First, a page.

A few problems came up, including lost toys from home, and lots of kids going in circles looking for "lost" friends. We discovered quickly the kids who were just more comfortable hanging out with the grown ups, and we got pretty good at giving a list of exciting options to our reluctant players ("Have you been in the lunch room yet and seen what people are building?").

I found, in my classroom, it helped my "control issues" to periodically just straighten things up a little bit when kids weren't playing in an area. I closed my loft for safety reasons, and the rice in my sensory table was a bit crazy. The teacher next door to me had a sensory tub of fake snow out, a decision I'm pretty sure she regrets.

Lunch time was a hot mess with lots of milk spills and cupcakes in the carpet. In our planning sessions, we liked the idea of kids being able to eat with friends from other classes and grades or with their siblings. We had good intentions, but it might have been a bit much. There was a group of 2nd grade girls who walked around part of the morning with a clipboard, inviting people to eat lunch in one classroom. There were about 40 students in that room, and that teacher's carpet had to be cleaned, but there was no permanent damage. We've had some discussion about next year limiting the areas of the building they can eat. If they are all eating in the hallways, it would also be easier to supervise who is actually eating, and who didn't even really get started.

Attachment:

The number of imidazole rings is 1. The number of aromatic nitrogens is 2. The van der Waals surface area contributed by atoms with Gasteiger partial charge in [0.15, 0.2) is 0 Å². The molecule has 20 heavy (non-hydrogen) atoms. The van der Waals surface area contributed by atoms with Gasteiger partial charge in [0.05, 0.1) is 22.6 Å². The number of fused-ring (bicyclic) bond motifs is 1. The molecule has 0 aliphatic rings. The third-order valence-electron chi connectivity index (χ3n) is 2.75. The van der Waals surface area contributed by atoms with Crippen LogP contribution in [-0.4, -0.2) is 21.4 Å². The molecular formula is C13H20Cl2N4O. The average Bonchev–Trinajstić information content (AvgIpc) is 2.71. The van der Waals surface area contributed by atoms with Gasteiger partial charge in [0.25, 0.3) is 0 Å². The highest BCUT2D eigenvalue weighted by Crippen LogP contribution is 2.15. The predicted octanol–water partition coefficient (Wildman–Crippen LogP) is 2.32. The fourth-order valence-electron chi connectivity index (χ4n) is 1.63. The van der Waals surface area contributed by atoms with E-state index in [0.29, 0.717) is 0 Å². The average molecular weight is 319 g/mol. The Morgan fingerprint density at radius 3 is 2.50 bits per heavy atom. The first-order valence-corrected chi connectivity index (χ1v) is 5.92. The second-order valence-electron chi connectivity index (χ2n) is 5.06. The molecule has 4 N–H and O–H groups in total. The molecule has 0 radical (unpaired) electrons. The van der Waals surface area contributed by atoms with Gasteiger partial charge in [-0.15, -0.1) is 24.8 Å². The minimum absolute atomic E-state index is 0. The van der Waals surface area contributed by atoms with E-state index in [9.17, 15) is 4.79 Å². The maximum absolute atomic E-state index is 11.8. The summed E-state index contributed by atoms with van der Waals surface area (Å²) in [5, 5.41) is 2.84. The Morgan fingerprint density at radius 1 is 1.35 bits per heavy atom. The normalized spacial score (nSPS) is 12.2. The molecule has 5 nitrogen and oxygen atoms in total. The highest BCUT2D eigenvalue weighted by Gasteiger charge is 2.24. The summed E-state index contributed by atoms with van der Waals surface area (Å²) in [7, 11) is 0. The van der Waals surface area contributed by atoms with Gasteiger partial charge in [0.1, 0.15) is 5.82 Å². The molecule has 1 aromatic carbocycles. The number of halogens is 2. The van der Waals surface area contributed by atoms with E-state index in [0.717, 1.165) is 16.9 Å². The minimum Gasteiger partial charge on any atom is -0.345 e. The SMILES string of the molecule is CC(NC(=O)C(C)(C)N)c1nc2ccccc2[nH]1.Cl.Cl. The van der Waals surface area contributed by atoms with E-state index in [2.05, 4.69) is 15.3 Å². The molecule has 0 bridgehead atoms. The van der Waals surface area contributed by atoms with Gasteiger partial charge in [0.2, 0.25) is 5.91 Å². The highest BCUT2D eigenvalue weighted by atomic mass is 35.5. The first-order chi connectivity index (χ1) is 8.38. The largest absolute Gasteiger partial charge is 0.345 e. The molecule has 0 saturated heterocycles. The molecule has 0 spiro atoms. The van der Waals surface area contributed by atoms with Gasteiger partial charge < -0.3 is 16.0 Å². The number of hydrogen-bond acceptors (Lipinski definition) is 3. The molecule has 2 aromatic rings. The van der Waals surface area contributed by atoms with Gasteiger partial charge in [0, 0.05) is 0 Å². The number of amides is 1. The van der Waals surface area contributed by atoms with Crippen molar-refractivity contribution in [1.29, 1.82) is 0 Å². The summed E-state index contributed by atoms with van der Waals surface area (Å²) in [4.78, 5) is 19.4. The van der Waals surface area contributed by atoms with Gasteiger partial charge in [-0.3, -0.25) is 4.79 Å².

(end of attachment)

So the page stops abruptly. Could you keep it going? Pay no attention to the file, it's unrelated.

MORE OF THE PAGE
I thought clean up at the end of the day was going to be horrible. The lunchroom "cardboard city" looked like a huge messy hamster cage, and there was a lot of materials out in the classrooms. I was pleasantly surprised how quickly it all came back together when everyone pitched in. We almost had more time than we needed for clean up.

The staff had a BLAST. We are deep in the middle of assessment season, and it was wonderful to change the feel of the building for the day. We all loved seeing our students having so much fun. Also, it was refreshing to spend time with the people I work with everyday, in such a relaxed, fun way. I think it was a better bonding activity than any "team building" we've ever attended. We've already talked about projects we want to work on next year.

Most importantly, the kids LOVED it. I've never seen so many smiling faces. There were messes, and arguments, and running in the halls, and a few bathroom accidents, but the smiling, (and exhausted) faces walking out the door at the end of the day made it all well worth it.

We always talk about how we think play is important. Our day was a wonderful way to make sure our students know just how much we value their play.